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  • Ronda Latterell

Ronda Latterell

200-pound weight loss: A journey in self-discovery

  • Ronda Latterell’s nearly 200-pound weight loss was a process over four years. During that time, Ronda explored low-calorie food plans, surgery and diagnosed with certain food allergies.
  • Today, Rhonda continues her work as a first-grade teacher and spends her days with her students, her husband and exploring new adventures in Florida and taking risks – like zip lining or power parachuting.
  • Ronda began to explore weight loss options with her doctor after she was working out two hours a day, four to six days a week and barely eating anything. Yet, the scale wouldn’t budge.
  • Ronda has settled in between 125 and 130 pounds but she is quick to point out that each person is different and needs to come to terms in his/her own mind with what their weight should be.
  • Ronda emphasizes that establishing routines and planning ahead are strategies that have worked well for her. Her biggest piece of advice: “Trust and believe in yourself. You’re the only one who can make the commitment to get healthy and be your best self.” height=

Ronda Latterell would be the first to tell you her 200-pound weight loss wasn’t just about shedding pounds, it was truly a journey of discovering herself and about how her body works.

The vivacious 5’ 4" 49-year-old first-grade teacher now spends her days with her students and her husband, exploring new adventures in Florida and taking risks – like zip lining or power parachuting.

But it wasn’t always this way.

She began to gain weight in her 20s and had years of failed weight loss plans, yoyo-ing up and down 30 pounds on the scale. She topped out over 300 pounds – 320 to be exact. It was August 2012, she was working out two hours a day four to six days a week and barely eating anything. The scale wouldn’t budge.

Questions filled her head. "Why me?" "What am I doing wrong?" "Is this the way my body is supposed to be?" "What more can I do?" "Where do I go next?"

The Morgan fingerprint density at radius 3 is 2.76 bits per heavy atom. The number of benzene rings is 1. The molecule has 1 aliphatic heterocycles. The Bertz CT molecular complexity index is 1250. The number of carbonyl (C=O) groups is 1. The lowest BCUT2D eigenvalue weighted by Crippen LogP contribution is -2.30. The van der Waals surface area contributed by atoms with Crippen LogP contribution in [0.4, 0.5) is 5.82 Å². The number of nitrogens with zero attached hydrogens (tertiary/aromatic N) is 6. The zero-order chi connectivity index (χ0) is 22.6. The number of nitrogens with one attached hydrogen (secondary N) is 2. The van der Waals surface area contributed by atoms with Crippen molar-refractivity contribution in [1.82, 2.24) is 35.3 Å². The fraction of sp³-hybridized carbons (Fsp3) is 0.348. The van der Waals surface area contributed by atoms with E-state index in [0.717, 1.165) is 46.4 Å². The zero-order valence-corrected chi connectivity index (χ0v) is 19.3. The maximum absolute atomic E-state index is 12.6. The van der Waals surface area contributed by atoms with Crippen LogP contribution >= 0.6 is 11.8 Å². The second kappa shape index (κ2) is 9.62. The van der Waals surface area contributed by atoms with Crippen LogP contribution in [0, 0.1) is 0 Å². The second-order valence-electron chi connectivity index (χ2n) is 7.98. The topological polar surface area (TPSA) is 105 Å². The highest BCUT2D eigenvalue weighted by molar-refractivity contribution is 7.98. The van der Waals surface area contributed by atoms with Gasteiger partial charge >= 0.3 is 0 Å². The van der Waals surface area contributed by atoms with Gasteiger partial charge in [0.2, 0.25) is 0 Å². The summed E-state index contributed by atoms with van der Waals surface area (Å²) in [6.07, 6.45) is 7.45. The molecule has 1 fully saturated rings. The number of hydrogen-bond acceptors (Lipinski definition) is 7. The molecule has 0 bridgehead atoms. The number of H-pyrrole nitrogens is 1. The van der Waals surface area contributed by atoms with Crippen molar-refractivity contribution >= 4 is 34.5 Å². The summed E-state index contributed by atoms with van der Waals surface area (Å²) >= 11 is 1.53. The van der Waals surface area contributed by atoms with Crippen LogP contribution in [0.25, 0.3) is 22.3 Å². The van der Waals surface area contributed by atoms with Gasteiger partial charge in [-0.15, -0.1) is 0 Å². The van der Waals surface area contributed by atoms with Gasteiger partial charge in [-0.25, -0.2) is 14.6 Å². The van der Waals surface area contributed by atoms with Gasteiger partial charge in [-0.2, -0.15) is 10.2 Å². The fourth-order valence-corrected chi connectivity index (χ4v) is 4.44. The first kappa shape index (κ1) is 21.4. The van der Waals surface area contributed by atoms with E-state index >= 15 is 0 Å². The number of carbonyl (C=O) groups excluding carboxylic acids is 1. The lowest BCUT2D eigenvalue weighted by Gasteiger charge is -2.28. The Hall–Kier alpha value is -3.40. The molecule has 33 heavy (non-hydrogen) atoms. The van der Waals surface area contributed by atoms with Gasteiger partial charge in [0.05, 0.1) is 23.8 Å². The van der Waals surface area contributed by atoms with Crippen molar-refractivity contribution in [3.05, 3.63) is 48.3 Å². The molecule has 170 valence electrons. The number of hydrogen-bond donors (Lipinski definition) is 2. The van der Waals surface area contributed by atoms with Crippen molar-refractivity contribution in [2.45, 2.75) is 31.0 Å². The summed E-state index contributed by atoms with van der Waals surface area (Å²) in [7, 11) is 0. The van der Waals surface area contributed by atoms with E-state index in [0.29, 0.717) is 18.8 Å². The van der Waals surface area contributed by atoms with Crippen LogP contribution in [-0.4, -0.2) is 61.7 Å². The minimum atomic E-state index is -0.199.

Enter Cathy Matuska, MD. She had been Ronda’s doctor for some time and saw the struggle with elevated triglycerides and anxiety Ronda was experiencing. Both were also concerned about the potential for diabetes and high blood pressure. She encouraged Ronda to check out the seminar the CentraCare Bariatric (now Weight Management) Center offered.

"My rock"

Kristin Ewing, RD, and manager of CentraCare Weight Management, was Ronda’s primary contact at the clinic. She helped Ronda navigate the choices available to her – both a low calorie/high protein food plan and surgery options.

When Ronda had hit the brick wall, not knowing where to turn, it was Kristin who stepped in and help tumble down a few of those bricks.

"She was my rock, helping to map out a plan for me," Ronda noted. "She listened closely and kindly made suggestions for changes."

Initially, Ronda went through a battery of testing which helped uncover her vitamin A and D deficiencies and food allergies to gluten, eggs and fish. She dropped 30 pounds over nine months on a closely monitored low-calorie food plan.

Choosing a surgical option

After consultation with Kristin and a bariatric surgeon, Ronda underwent a duodenal switch surgery in June 2013. The surgeon created a sleeve pouch between her stomach and her intestines which resulted in short common channel that results in less food processing through the small intestine.

Her personal goal was to get under 200 pounds while her doctor wanted her to get down to 145-150 pounds. By August 2014, she was down to 140 pounds and continuing to lose weight, dropping to 118.

Something still wasn’t right. Her persistent "gut issues" continued – diarrhea, bloating, stomach pain.

She was avoiding gluten but didn’t completely wipe it from her diet. In 2015, further testing clarified that she had celiac disease and she now sticks to a strict no-gluten diet.

Trust in yourself

Ronda has settled in between 125 and 130 pounds but she is quick to point out that each person is different and needs to come to terms in his/her own mind with what their weight should be. "Numbers are just a guide," she said. "Stop letting others – your friends, family, the media – tell you what it means to be healthy."

She emphasizes that establishing routines and planning ahead are strategies that have worked well for her. Her biggest piece of advice: "Trust and believe in yourself. You’re the only one who can make the commitment to get healthy and be your best self."

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